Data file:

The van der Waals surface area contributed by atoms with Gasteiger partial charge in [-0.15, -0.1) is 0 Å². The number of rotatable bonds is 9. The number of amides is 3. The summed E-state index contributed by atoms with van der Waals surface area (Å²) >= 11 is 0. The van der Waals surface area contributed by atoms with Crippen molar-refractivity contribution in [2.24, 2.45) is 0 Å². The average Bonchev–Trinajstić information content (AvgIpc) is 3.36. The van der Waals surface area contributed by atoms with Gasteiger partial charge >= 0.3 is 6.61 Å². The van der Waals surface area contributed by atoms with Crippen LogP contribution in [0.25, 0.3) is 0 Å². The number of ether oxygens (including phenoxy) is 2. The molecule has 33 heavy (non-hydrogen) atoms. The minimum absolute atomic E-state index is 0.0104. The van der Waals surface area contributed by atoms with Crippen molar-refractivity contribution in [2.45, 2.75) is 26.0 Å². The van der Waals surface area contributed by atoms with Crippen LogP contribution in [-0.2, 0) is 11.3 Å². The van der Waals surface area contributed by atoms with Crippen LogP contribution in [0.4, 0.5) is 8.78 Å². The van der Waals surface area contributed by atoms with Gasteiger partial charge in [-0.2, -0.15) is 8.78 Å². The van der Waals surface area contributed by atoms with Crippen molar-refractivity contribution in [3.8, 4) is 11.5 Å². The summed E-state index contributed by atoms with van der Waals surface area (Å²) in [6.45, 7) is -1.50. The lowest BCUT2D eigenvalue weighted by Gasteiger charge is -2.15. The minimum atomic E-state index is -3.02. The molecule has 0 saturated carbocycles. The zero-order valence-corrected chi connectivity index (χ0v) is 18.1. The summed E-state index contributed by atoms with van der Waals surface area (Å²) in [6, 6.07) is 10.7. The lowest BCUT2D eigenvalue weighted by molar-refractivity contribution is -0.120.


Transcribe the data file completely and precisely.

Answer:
The van der Waals surface area contributed by atoms with Gasteiger partial charge in [-0.15, -0.1) is 0 Å². The number of rotatable bonds is 9. The number of amides is 3. The summed E-state index contributed by atoms with van der Waals surface area (Å²) >= 11 is 0. The van der Waals surface area contributed by atoms with Crippen molar-refractivity contribution in [2.24, 2.45) is 0 Å². The average Bonchev–Trinajstić information content (AvgIpc) is 3.36. The van der Waals surface area contributed by atoms with Gasteiger partial charge >= 0.3 is 6.61 Å². The van der Waals surface area contributed by atoms with Crippen LogP contribution in [0.25, 0.3) is 0 Å². The number of ether oxygens (including phenoxy) is 2. The molecule has 33 heavy (non-hydrogen) atoms. The minimum absolute atomic E-state index is 0.0104. The van der Waals surface area contributed by atoms with Crippen molar-refractivity contribution in [2.45, 2.75) is 26.0 Å². The van der Waals surface area contributed by atoms with Crippen LogP contribution in [-0.2, 0) is 11.3 Å². The van der Waals surface area contributed by atoms with Crippen LogP contribution in [0.4, 0.5) is 8.78 Å². The van der Waals surface area contributed by atoms with Gasteiger partial charge in [-0.2, -0.15) is 8.78 Å². The van der Waals surface area contributed by atoms with Crippen molar-refractivity contribution in [3.8, 4) is 11.5 Å². The summed E-state index contributed by atoms with van der Waals surface area (Å²) in [6.45, 7) is -1.50. The lowest BCUT2D eigenvalue weighted by Gasteiger charge is -2.15. The minimum atomic E-state index is -3.02. The molecule has 0 saturated carbocycles. The zero-order valence-corrected chi connectivity index (χ0v) is 18.1. The summed E-state index contributed by atoms with van der Waals surface area (Å²) in [6, 6.07) is 10.7. The lowest BCUT2D eigenvalue weighted by molar-refractivity contribution is -0.120.